Why the idea of soulmates/heartmates/lifemates doesn’t work for me
I’ve read this in published paranormal romances and a few writers’ works-in-progress. Basically, the setup is this : Powerful immortal man discovers that feisty mortal woman is destined to be the one person who completes him and makes him happy.
This plays to both the thrill of capturing the alpha male and the feeling that love is so powerful and special that it was meant to be, written in the stars, planned by fate. It also removes uncertainty. If a tattoo on your palm glows blue when you meet someone (much like Bilbo’s sword when orcs are around) to tell you that the person is your soulmate, well then, no problems. You’ll never marry or fall in love with the wrong person. You’ll never spend time wondering if your soulmate is right for you. You are given 100% assurance that this is the person you have to marry in order to be happy, and then it’s on to wedding plans. I'd like to read this kind of story if it didn't have the following flaws.
1. The soulmate has no choice.
Too often in a soulmate romance, the woman isn’t given any choice other than being with the hero. He may prevent any other man from getting close to her, for instance. Even if he isn’t actively monitoring her, she doesn’t fall in love with anyone else – a neighbor, a friend, a co-worker, whoever. It’s as though she’s read the story and knows what is expected of her when she meets the hero – token resistance followed by ecstatic surrender, as opposed to a reasoned explanation of why she can’t just leave her job, her family, her home or her boyfriend to be with the new guy. Sometimes she doesn’t have such an option because the hero is so powerful compared to her, so they meet on his terms, rather than hammering out a common ground or compromise.
Calling a lack of free will fate or destiny doesn’t make it any less a lack of free will.
2. The hero has no choice either
Sometimes, the story ups the stakes by threatening the hero with lifelong misery or insanity if he doesn’t find the heroine. I’d want a man to be with me because he loved me and enjoyed spending time with me, not because he knew the universe would put a gun to his head if he didn’t.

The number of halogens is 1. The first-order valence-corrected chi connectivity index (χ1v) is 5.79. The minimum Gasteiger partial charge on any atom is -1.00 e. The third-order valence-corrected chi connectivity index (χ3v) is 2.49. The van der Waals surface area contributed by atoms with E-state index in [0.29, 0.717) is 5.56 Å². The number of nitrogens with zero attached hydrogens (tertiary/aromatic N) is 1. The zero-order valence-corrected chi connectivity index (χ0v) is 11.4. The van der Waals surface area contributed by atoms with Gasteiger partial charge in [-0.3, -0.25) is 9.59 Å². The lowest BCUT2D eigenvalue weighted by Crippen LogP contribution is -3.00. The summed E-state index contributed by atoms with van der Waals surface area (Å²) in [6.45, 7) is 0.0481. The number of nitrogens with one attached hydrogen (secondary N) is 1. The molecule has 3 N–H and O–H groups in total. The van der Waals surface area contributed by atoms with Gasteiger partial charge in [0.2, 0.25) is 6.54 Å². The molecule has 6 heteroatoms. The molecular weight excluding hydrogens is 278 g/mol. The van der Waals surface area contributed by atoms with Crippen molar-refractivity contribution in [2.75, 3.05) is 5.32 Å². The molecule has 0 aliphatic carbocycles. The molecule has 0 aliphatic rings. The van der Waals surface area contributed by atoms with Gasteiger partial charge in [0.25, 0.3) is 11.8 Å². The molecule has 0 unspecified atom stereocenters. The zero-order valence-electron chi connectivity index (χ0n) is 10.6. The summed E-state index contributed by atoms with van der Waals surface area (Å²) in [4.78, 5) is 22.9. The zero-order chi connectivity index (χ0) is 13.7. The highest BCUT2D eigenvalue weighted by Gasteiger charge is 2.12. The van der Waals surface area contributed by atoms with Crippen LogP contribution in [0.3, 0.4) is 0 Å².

3. The soulmate has no flaws
Since the realization that someone is a soulmate occurs instantly, the hero and heroine rarely work through any significant incompatibilities or problems of personality before they fall in love or get married. And since that might cause issues later on down the line, the author makes it easier for them by not giving them any such problems in the first place. They get along together well, don’t disagree on major issues like how many children they’re going to have, and so on. Their problems tend to be external, rather than internal.
Plus, the heroine is nearly always beautiful and sexy. It would be really interesting to read about a hero whose Soulmate Ring grew warm when he was around a plain unattractive woman. He’d refuse to believe this, since all his brothers have lovely soulmates, and they’d laugh at him if they saw him with such a dog. The woman tells him he’ll need to be a little less shallow if he wants her to acknowledge his existence, much less marry him. That would definitely subvert the cliché.
Though my take on it starts with the soulmate trope bringing the characters together so they can work on their relationship, and most books treat the soulmate trope as the backbone of the relationship.
4. The relationship can be too paternalistic
Relationships in books (as in life) are often unequal, but no real-life relationship has the man using his powers to watch over the woman from the moment of her birth, which I’ve seen twice now. I find that creepy, to be frank – there have to be some private moments in my life. If the hero secretly watches the heroine, he can come off as a voyeur or stalker.
In Gone with the Wind, when Rhett and Scarlett first meet, he admires her spirit. Since she’s sixteen at the time, and he’s about twice her age, it wouldn’t be romantic if he commented on how physically attractive she was. Instead, he compliments her on her bluntness and guts in approaching the man with whom she’s infatuated. He only kisses her years later, after she’s been married and had a child and grown up just a little, so their relationship never had a May-December vibe.
All these are personal takes on the matter, and soulmate romances are popular with many readers. But these might be reasons why they aren't popular with others.